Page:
Today Pope Francis tweeted the following: Contemplating Mary allows us to turn our gaze to all those many women, mothers and grandmothers who, by their quiet sacrifices, devotion and self-denial, are shaping the present and preparing the way for tomorrow’s dreams. Mary’s courageous “Fiat!” is a testament to the women of faith that came before her and also how she became the prime example by which many more women, young and old, give their “Fiat!”
Just yesterday was the feast day of St. Joan of Arc. Another a courageous young woman, never wavering in her conviction of the mission given to her by God. She is quoted as saying, “…in God’s name let us go on bravely” and “Courage! Do not fall back!” and finally, “I fear nothing for God is with me!” Of course, St Joan of Arc was leading an army into battle. But, aren’t we all in one way or another, engaged in a battle? Whether it be a spiritual battle to conquer sin or temptation, a physical battle to overcome an illness or just to get through a regular busy stress-filled day. Some days it takes great courage just to get out of bed.
While doing the research for our pilgrimage, “Women Saints Through the Centuries,” we discovered and learned about so many women that lived and worshiped in and around Rome that shared this same conviction as Mary and St. Joan of Arc, such a depth of faith and love of Christ that deeply affected us in our own spiritual journeys prompting even more care in the crafting of this pilgrimage. We wanted to encounter these saints in a thoughtful and intentional way with enough time and space to fully appreciate each of their contributions and examples of faith.
Sts. Praxedes (“Prassedes“) and Pudentiana are two more examples of young women firmly convicted in their faith. They are the daughters of St. Pudens, a Roman senator converted by and baptized by St. Paul. It is said that St. Paul stayed in their home. St. Paul refers to Pudens in the second letter to Timothy, chapter 4, verses 19 – 22:
Final Greeting. Greet Prisca and Aquila and the family of Onesiphorus. Erastus remained in Corinth, while I left Trophimus sick at Miletus. Try to get here before winter. Eubulus, Pudens, Linus, Claudia, and all the brothers send greetings. The Lord be with your spirit. Grace be with all of you.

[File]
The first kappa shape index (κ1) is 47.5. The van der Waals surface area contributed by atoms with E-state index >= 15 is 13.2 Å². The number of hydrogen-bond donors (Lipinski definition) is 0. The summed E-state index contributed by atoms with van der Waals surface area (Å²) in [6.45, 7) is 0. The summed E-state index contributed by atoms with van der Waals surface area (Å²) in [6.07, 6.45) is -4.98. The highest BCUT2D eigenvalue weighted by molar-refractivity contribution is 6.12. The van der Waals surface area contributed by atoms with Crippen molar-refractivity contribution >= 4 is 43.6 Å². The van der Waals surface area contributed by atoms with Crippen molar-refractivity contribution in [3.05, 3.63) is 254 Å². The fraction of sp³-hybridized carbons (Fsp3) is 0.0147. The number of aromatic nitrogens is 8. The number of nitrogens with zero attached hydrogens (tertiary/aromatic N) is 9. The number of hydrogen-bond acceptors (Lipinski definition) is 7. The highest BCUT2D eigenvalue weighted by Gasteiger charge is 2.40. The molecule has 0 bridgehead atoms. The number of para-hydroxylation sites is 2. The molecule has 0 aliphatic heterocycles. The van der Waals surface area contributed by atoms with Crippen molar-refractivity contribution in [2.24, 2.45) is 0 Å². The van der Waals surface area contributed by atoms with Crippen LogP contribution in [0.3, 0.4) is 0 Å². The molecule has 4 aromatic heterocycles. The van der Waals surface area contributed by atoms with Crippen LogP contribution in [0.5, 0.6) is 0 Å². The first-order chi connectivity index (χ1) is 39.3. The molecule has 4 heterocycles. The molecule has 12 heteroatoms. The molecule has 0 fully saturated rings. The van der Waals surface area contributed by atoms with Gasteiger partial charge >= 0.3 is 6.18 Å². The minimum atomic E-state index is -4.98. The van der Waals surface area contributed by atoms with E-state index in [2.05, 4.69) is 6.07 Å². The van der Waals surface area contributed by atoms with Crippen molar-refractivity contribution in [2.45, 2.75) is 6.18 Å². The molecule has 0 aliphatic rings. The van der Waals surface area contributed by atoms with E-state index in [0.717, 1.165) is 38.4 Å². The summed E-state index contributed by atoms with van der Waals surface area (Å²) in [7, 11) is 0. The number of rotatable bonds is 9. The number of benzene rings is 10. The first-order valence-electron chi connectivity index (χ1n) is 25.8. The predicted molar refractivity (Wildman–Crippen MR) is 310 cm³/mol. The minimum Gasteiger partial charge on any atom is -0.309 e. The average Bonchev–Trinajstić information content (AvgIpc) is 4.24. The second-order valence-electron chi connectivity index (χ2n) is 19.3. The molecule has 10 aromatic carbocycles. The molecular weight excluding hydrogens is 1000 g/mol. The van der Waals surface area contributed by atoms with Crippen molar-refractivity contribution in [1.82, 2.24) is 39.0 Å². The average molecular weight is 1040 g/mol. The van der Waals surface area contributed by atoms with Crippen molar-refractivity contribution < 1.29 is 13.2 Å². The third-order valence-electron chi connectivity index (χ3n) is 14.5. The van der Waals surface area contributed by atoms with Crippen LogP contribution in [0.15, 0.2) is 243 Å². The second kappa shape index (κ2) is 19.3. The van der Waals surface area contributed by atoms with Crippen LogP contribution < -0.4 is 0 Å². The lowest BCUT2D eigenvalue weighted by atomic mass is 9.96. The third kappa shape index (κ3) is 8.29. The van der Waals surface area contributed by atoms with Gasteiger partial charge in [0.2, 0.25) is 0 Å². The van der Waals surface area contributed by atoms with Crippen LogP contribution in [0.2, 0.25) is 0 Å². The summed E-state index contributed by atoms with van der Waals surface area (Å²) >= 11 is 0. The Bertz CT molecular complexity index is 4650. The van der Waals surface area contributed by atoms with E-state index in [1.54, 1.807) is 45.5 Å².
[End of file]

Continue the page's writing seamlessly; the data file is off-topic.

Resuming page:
After the death of their father, Praxedes and her sister, along with the presbyter Pastor, had a baptistery built in the titulus founded by Pudens for the baptizing of those converting to Christianity. Pudentiana died young and after their brother also died, Praxedes inherited the family wealth and built the church that is named after her. She used the building to conceal many early Christians being persecuted by the Emperor Antonius Pius, Christians who, if discovered, would be put to death. What courage! St. Praxedes was known to collect the bodies of the martyred Christians and bury them in the Catacombs of Priscilla, where she was also buried near her sister and father after being martyred.
Mosaic depicting the sisters with the Blessed Virgin Mary
Pope Paschal I rebuilt the ancient titulus Praxedis (the modern day basilica) and moved the relics of the virgin Praxedes there, along with a few of her sister’s remains and those of innumerable martyrs according to the accounts found in the collections of the Roman Passionaries (5th-6th centuries).
In religious art and iconography, St Praxedes is portrayed holding a sponge, collecting the blood of the Christian martyrs in a well, in memory of which a well was preserved int he central nave of the basilica until as recently as 1918. The saint is always depicted with her sister, and often, owing to the influence of the legends recorded in the Passionaries, in association with the Apostles Peter and Paul. (The featured image is of St. Praxedes placing a crown on the head of St. Peter)
While in Rome, we will visit the churches named for each of these saints. The Basilica to St. Praxedes is filled with frescoes, mosaics and paintings telling the story of the salvation of man, of the strong presence of the resurrected Lord in the dynamics of history up to the very end. There is much to explore and contemplate here.
Interior of the Basilica to St. Praxedes
For more information about the Women Saints Through the Centuries Pilgrimage, click HERE.
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